Wednesday, September 22, 2010

scientifically tested tests

NYTimes | AS children, teachers and parents sprint, slink or stumble into the new school year, they also find themselves laboring once again in the shadow of standardized tests. That is a real shame, given that there are few indications that the multiple-choice format of a typical test, in which students are quizzed on the specific formulas and bits of information they have memorized that year, actually measures what we need to know about children’s education.

There is also scant evidence that these tests encourage teachers to become better at helping individual children; in fact, some studies show that the tests protect bad teachers by hiding their lack of skill behind narrow goals and rigid scripts. And there are hardly any data to suggest that punishing schools with low test scores and rewarding schools with high ones improves anything. The only notable feature of our current approach is that these tests are relatively easy to administer to every child in every school, easy to score and easy to understand. But expediency should not be our main priority when it comes to schools.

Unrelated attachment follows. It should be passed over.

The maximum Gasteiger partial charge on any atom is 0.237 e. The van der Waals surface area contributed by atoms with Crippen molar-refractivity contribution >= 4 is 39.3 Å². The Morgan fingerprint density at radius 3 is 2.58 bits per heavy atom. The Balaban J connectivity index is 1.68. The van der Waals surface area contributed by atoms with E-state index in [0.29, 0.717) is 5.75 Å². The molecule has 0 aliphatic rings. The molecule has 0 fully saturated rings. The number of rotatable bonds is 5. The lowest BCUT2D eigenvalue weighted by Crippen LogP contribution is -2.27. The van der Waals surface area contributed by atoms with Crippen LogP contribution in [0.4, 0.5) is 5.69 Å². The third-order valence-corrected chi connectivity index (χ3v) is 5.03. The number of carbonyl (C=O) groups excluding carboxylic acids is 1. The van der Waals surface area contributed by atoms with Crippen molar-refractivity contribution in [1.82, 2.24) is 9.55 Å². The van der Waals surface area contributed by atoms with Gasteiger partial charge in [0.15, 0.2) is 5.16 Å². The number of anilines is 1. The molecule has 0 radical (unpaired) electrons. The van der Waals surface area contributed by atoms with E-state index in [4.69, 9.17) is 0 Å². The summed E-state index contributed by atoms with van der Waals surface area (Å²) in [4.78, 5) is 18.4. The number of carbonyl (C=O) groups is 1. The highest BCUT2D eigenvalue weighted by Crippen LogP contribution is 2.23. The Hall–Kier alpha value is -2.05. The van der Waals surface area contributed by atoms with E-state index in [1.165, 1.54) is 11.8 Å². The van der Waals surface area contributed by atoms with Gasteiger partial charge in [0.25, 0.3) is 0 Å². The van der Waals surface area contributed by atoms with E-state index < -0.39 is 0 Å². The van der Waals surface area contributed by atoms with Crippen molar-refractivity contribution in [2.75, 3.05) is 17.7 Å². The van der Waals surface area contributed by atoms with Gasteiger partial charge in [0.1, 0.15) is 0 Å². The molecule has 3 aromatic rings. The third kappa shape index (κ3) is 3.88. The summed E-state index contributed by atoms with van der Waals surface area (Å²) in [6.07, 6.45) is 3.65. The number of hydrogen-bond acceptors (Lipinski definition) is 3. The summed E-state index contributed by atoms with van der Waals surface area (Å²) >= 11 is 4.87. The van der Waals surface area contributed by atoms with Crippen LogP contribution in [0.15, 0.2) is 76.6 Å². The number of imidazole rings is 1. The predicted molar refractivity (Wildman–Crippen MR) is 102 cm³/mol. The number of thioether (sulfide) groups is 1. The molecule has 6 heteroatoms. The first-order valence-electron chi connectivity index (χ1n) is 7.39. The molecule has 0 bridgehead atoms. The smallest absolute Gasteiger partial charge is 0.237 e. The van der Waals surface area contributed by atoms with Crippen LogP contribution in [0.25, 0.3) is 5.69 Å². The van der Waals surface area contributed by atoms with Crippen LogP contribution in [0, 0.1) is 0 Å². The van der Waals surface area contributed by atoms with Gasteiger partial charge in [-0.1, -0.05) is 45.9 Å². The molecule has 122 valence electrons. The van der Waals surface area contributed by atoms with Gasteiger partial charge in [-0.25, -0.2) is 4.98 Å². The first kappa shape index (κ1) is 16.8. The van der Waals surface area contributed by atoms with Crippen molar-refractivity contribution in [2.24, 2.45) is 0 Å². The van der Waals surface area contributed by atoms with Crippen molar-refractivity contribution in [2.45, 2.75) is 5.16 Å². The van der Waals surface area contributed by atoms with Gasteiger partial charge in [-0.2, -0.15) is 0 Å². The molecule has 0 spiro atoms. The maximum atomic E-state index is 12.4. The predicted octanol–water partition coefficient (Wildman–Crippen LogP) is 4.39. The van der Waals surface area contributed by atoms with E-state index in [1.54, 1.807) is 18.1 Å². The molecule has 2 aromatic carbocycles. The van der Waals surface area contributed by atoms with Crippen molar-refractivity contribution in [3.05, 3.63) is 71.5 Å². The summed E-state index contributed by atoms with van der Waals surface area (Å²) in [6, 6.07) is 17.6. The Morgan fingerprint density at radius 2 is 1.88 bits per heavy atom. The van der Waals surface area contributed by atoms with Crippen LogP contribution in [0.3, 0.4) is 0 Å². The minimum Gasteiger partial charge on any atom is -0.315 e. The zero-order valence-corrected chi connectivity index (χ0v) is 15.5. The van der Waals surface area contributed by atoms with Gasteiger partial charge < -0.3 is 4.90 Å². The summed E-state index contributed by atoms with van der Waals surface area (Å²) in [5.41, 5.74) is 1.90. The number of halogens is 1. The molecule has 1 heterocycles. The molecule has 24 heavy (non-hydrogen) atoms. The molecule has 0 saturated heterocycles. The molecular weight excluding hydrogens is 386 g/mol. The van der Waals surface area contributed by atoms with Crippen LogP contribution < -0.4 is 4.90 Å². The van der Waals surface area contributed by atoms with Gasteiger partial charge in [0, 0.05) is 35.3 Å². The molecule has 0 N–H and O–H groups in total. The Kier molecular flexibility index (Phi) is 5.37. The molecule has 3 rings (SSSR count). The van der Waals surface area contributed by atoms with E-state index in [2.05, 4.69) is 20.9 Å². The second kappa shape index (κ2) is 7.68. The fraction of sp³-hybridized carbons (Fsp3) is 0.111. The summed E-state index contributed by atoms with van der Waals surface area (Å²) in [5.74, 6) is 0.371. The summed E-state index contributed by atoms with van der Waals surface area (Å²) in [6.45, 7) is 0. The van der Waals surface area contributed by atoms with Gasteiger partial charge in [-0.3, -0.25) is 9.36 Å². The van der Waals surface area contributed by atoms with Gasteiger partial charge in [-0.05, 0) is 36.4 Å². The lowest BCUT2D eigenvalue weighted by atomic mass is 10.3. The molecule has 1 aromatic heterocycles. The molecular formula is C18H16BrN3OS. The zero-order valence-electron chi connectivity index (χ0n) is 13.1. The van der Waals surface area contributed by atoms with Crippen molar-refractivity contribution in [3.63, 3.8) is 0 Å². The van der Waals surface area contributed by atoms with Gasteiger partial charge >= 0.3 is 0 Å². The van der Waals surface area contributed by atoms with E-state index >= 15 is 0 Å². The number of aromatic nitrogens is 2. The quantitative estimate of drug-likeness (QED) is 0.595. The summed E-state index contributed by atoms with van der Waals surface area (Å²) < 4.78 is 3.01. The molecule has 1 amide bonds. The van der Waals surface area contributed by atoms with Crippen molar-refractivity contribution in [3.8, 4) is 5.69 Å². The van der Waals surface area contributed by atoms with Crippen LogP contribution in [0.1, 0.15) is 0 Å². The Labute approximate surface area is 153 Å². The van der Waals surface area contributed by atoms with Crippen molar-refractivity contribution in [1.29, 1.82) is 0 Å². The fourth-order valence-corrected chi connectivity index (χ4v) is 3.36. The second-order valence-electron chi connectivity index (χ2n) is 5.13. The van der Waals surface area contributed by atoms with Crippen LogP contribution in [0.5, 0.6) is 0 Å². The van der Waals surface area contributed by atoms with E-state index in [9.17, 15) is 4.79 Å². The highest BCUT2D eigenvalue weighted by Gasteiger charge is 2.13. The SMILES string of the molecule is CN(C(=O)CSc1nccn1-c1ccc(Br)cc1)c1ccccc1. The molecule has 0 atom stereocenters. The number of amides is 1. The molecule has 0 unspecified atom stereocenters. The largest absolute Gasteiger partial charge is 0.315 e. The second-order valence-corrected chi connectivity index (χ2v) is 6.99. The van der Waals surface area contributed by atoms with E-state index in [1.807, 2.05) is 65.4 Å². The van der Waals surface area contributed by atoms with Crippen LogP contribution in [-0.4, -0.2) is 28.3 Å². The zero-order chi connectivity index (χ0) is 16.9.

Instead, we should come up with assessments that truly measure the qualities of well-educated children: the ability to understand what they read; an interest in using books to gain knowledge; the capacity to know when a problem calls for mathematics and quantification; the agility to move from concrete examples to abstract principles and back again; the ability to think about a situation in several different ways; and a dynamic working knowledge of the society in which they live.

This task is not as difficult as one might think. In recent years, psychologists have found ways to measure things as subtle as the forces that govern our moral choices and the thought processes that underlie unconscious stereotyping. And many promising techniques already used by child development experts could provide a starting point for improving school assessments.